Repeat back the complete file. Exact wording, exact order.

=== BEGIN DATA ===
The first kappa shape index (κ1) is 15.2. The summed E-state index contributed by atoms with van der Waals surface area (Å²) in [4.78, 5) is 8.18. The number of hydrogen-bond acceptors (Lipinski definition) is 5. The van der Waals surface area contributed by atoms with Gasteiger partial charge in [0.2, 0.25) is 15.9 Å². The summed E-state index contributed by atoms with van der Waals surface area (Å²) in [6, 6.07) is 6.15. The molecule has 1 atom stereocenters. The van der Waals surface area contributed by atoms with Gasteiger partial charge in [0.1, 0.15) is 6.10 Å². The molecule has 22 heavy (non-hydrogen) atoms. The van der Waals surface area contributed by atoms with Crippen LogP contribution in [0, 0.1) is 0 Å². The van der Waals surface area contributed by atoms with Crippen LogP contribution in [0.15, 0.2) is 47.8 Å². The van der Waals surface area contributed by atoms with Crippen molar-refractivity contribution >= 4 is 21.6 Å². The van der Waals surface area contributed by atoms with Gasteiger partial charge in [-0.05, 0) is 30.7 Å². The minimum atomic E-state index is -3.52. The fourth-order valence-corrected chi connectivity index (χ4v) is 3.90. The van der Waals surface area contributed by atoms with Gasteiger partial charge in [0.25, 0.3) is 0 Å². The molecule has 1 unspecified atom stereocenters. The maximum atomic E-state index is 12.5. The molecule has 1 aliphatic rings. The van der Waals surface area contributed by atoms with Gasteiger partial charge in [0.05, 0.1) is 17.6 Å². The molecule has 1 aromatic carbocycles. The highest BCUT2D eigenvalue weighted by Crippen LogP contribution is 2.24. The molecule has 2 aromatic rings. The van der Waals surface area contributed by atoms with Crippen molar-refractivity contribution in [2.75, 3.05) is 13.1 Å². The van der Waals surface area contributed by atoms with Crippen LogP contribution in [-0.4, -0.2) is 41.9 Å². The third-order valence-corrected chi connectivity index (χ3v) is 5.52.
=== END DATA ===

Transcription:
The first kappa shape index (κ1) is 15.2. The summed E-state index contributed by atoms with van der Waals surface area (Å²) in [4.78, 5) is 8.18. The number of hydrogen-bond acceptors (Lipinski definition) is 5. The van der Waals surface area contributed by atoms with Gasteiger partial charge in [0.2, 0.25) is 15.9 Å². The summed E-state index contributed by atoms with van der Waals surface area (Å²) in [6, 6.07) is 6.15. The molecule has 1 atom stereocenters. The van der Waals surface area contributed by atoms with Gasteiger partial charge in [0.1, 0.15) is 6.10 Å². The molecule has 22 heavy (non-hydrogen) atoms. The van der Waals surface area contributed by atoms with Crippen LogP contribution in [0, 0.1) is 0 Å². The van der Waals surface area contributed by atoms with Crippen LogP contribution in [0.15, 0.2) is 47.8 Å². The van der Waals surface area contributed by atoms with Crippen molar-refractivity contribution >= 4 is 21.6 Å². The van der Waals surface area contributed by atoms with Gasteiger partial charge in [-0.05, 0) is 30.7 Å². The minimum atomic E-state index is -3.52. The fourth-order valence-corrected chi connectivity index (χ4v) is 3.90. The van der Waals surface area contributed by atoms with Gasteiger partial charge in [0.25, 0.3) is 0 Å². The molecule has 1 unspecified atom stereocenters. The maximum atomic E-state index is 12.5. The molecule has 1 aliphatic rings. The van der Waals surface area contributed by atoms with Gasteiger partial charge in [0.05, 0.1) is 17.6 Å². The molecule has 1 aromatic carbocycles. The highest BCUT2D eigenvalue weighted by Crippen LogP contribution is 2.24. The molecule has 2 aromatic rings. The van der Waals surface area contributed by atoms with Crippen molar-refractivity contribution in [2.75, 3.05) is 13.1 Å². The van der Waals surface area contributed by atoms with Crippen LogP contribution in [-0.4, -0.2) is 41.9 Å². The third-order valence-corrected chi connectivity index (χ3v) is 5.52.